Becoming involved with Arkansas Master Naturalists placed me with a group of people who share a commitment to conserving and improving Arkansas’ environment and beauty. I’ve benefited from the expertise of members and look forward to continued learning. They are true to their mission of “providing education, outreach, and service” to benefit the natural environment of Arkansas.

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When I first got involved, I attended all the training possible and volunteered where I could, not completely understanding how my actions would lead to certification.

To help my understanding, I made graphic organizers to communicate the process of becoming a Certified Master Naturalist and the Continuing Education to maintain certification each year.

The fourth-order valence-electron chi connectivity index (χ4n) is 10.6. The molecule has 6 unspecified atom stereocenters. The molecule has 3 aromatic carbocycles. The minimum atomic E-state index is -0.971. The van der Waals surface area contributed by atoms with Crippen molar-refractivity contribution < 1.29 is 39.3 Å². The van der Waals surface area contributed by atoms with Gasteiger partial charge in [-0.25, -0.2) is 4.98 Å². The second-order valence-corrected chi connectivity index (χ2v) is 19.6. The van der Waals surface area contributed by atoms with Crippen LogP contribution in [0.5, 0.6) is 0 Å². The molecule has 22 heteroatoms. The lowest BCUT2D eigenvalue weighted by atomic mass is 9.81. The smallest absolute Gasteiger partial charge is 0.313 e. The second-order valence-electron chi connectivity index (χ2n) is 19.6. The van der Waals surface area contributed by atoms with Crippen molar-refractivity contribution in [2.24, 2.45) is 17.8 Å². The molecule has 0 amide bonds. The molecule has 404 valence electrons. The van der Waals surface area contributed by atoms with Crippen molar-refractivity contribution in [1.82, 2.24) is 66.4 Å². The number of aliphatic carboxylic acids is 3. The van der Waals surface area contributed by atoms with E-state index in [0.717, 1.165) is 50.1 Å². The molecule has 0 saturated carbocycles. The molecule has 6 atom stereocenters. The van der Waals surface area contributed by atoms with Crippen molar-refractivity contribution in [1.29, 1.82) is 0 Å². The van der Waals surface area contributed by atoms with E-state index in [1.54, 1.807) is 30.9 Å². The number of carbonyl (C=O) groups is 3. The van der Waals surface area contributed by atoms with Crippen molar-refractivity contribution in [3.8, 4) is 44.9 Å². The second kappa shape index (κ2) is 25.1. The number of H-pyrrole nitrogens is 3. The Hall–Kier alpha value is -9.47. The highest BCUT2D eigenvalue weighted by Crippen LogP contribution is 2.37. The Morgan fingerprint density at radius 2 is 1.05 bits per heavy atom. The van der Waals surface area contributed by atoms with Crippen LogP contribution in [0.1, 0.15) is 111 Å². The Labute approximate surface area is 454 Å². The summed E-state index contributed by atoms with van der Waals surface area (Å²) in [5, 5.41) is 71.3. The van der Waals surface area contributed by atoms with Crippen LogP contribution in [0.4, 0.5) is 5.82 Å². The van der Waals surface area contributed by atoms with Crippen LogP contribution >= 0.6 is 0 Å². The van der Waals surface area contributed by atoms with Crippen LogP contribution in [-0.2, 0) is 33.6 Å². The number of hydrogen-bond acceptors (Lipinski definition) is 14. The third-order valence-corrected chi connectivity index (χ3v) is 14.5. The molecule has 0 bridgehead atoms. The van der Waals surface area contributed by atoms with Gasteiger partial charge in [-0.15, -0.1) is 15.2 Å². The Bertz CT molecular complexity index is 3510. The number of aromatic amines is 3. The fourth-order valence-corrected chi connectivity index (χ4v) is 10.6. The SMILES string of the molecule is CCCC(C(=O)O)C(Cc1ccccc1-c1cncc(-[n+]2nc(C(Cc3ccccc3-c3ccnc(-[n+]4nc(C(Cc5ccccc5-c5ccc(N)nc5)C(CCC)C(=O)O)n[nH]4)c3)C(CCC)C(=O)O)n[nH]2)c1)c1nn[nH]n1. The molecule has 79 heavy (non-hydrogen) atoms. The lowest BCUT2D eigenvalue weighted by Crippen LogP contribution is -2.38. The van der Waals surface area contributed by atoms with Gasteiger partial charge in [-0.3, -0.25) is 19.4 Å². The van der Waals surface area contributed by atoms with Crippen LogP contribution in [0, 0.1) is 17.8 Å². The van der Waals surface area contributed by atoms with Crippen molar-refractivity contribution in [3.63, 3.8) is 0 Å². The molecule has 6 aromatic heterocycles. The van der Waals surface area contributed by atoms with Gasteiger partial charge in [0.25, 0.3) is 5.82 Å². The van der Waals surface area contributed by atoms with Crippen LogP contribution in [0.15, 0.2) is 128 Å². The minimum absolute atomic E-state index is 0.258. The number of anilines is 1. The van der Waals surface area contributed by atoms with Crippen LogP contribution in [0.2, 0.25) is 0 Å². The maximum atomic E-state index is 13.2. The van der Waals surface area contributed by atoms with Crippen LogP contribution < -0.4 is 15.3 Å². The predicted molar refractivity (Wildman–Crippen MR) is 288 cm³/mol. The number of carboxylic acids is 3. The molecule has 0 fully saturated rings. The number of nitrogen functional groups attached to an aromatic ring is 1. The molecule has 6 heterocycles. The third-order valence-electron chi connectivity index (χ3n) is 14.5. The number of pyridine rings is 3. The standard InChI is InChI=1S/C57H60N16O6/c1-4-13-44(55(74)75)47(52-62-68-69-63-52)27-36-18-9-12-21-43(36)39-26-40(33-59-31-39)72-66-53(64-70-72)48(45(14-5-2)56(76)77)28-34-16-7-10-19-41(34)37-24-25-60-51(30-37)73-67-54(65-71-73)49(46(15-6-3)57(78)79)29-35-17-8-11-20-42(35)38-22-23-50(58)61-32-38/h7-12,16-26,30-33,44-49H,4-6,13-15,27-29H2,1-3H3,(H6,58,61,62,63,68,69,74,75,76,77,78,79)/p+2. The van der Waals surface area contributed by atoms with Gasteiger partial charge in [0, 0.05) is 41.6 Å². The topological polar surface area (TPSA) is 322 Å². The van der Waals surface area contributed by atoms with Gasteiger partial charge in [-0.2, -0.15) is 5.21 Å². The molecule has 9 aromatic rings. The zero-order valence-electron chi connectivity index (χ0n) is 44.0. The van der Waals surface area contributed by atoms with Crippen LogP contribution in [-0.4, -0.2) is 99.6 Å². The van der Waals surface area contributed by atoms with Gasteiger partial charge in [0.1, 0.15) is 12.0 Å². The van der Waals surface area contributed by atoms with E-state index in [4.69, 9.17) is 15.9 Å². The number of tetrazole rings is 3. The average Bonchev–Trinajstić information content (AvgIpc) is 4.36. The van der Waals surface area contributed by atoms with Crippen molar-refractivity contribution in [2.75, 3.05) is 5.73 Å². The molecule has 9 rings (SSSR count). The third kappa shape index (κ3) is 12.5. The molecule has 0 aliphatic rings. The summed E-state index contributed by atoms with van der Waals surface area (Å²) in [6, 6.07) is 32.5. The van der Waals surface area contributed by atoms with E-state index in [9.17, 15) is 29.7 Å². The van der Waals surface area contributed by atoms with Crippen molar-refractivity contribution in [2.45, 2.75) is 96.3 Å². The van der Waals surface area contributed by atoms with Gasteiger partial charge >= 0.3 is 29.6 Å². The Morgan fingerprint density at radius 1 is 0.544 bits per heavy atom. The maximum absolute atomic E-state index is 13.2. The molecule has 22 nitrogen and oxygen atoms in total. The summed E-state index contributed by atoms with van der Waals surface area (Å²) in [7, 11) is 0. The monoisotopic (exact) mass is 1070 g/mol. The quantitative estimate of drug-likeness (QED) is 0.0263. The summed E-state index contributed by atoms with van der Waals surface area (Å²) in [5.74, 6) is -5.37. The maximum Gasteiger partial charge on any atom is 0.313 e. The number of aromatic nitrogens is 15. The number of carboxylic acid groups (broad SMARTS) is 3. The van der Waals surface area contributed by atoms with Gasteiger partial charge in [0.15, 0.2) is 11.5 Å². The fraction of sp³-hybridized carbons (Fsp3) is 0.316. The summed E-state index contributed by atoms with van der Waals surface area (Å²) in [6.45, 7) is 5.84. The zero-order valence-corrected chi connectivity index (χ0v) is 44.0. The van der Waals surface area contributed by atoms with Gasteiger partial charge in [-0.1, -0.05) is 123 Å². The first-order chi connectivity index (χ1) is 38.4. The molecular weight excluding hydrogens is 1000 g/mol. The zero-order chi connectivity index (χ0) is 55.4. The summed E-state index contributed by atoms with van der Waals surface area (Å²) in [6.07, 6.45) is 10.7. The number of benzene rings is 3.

The first graphic shows the path from being a Naturalist in Training (NIT) to certification. It made me happy that the trainers decided to use this graphic as part of the Naturalists in Training materials. I appreciated Care Butler’s suggestions as I revised these to be as clear as possible.

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The graphic below shows the required Continuing Education and volunteer hour requirements to meet annual certification requirements. Read the pages from bottom to top to follow the sequence for becoming certified or continuing annual certification.

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If you enjoy the rich natural environments found in Arkansas, get involved with the Arkansas Master Naturalists. You’ll immediately be immersed in an exceptional group of like-minded folks where you can contribute according to your interests. Through learning and volunteering, you’ll positively impact the natural world in your own backyard, and have a lot of fun in the process!